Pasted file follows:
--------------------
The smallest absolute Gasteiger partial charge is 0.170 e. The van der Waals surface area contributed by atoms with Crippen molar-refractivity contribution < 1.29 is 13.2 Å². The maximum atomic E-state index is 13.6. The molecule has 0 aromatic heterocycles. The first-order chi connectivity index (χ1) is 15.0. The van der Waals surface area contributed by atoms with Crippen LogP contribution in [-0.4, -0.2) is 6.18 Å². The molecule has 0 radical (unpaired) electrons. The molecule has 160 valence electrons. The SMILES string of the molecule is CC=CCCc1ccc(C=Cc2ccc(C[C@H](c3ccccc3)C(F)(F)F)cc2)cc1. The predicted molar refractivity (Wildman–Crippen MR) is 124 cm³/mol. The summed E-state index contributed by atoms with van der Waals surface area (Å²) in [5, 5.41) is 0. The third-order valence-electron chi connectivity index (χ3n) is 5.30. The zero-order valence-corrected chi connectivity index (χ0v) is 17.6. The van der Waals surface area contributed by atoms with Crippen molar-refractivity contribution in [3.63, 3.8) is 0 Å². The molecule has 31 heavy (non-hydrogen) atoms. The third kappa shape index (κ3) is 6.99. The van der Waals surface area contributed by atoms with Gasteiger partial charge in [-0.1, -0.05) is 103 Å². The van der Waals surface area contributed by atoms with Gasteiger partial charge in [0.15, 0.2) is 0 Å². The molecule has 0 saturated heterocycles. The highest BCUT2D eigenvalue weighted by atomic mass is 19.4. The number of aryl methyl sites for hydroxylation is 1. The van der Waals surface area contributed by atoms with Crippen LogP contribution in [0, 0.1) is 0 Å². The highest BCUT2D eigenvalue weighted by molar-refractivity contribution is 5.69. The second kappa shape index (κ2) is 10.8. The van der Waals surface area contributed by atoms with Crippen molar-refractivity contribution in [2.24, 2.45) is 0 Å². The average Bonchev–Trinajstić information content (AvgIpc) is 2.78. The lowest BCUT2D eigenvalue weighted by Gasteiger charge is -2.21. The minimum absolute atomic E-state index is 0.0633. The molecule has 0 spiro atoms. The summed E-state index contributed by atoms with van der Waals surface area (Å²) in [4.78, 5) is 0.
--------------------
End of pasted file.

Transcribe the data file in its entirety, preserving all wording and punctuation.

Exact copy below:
The smallest absolute Gasteiger partial charge is 0.170 e. The van der Waals surface area contributed by atoms with Crippen molar-refractivity contribution < 1.29 is 13.2 Å². The maximum atomic E-state index is 13.6. The molecule has 0 aromatic heterocycles. The first-order chi connectivity index (χ1) is 15.0. The van der Waals surface area contributed by atoms with Crippen LogP contribution in [-0.4, -0.2) is 6.18 Å². The molecule has 0 radical (unpaired) electrons. The molecule has 160 valence electrons. The SMILES string of the molecule is CC=CCCc1ccc(C=Cc2ccc(C[C@H](c3ccccc3)C(F)(F)F)cc2)cc1. The predicted molar refractivity (Wildman–Crippen MR) is 124 cm³/mol. The summed E-state index contributed by atoms with van der Waals surface area (Å²) in [5, 5.41) is 0. The third-order valence-electron chi connectivity index (χ3n) is 5.30. The zero-order valence-corrected chi connectivity index (χ0v) is 17.6. The van der Waals surface area contributed by atoms with Crippen molar-refractivity contribution in [3.63, 3.8) is 0 Å². The molecule has 31 heavy (non-hydrogen) atoms. The third kappa shape index (κ3) is 6.99. The van der Waals surface area contributed by atoms with Gasteiger partial charge in [-0.1, -0.05) is 103 Å². The van der Waals surface area contributed by atoms with Gasteiger partial charge in [0.15, 0.2) is 0 Å². The molecule has 0 saturated heterocycles. The highest BCUT2D eigenvalue weighted by atomic mass is 19.4. The number of aryl methyl sites for hydroxylation is 1. The van der Waals surface area contributed by atoms with Crippen LogP contribution in [0, 0.1) is 0 Å². The highest BCUT2D eigenvalue weighted by molar-refractivity contribution is 5.69. The second kappa shape index (κ2) is 10.8. The van der Waals surface area contributed by atoms with Crippen molar-refractivity contribution in [2.24, 2.45) is 0 Å². The average Bonchev–Trinajstić information content (AvgIpc) is 2.78. The lowest BCUT2D eigenvalue weighted by Gasteiger charge is -2.21. The minimum absolute atomic E-state index is 0.0633. The molecule has 0 spiro atoms. The summed E-state index contributed by atoms with van der Waals surface area (Å²) in [4.78, 5) is 0.